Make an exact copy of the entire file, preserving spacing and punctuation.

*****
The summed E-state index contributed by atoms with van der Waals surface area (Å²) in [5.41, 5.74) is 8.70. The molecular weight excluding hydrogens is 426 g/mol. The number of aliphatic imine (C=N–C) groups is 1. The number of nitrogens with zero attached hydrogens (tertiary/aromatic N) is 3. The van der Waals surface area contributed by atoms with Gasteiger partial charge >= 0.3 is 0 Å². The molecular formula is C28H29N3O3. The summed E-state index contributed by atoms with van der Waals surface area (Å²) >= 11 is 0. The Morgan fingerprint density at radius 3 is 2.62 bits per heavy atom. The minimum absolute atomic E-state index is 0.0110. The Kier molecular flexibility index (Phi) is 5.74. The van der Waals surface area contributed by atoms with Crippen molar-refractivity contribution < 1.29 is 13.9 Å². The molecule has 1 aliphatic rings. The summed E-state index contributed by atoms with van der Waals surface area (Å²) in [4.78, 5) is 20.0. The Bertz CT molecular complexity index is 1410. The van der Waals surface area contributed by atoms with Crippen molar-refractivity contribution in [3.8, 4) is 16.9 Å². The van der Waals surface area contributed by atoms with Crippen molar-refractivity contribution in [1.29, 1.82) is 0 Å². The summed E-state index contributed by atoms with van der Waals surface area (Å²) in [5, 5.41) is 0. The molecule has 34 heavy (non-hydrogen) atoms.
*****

The summed E-state index contributed by atoms with van der Waals surface area (Å²) in [5.41, 5.74) is 8.70. The molecular weight excluding hydrogens is 426 g/mol. The number of aliphatic imine (C=N–C) groups is 1. The number of nitrogens with zero attached hydrogens (tertiary/aromatic N) is 3. The van der Waals surface area contributed by atoms with Gasteiger partial charge >= 0.3 is 0 Å². The molecular formula is C28H29N3O3. The summed E-state index contributed by atoms with van der Waals surface area (Å²) >= 11 is 0. The Morgan fingerprint density at radius 3 is 2.62 bits per heavy atom. The minimum absolute atomic E-state index is 0.0110. The Kier molecular flexibility index (Phi) is 5.74. The van der Waals surface area contributed by atoms with Crippen molar-refractivity contribution < 1.29 is 13.9 Å². The molecule has 1 aliphatic rings. The summed E-state index contributed by atoms with van der Waals surface area (Å²) in [4.78, 5) is 20.0. The Bertz CT molecular complexity index is 1410. The van der Waals surface area contributed by atoms with Crippen molar-refractivity contribution in [3.8, 4) is 16.9 Å². The van der Waals surface area contributed by atoms with Crippen molar-refractivity contribution in [1.29, 1.82) is 0 Å². The summed E-state index contributed by atoms with van der Waals surface area (Å²) in [5, 5.41) is 0. The molecule has 34 heavy (non-hydrogen) atoms.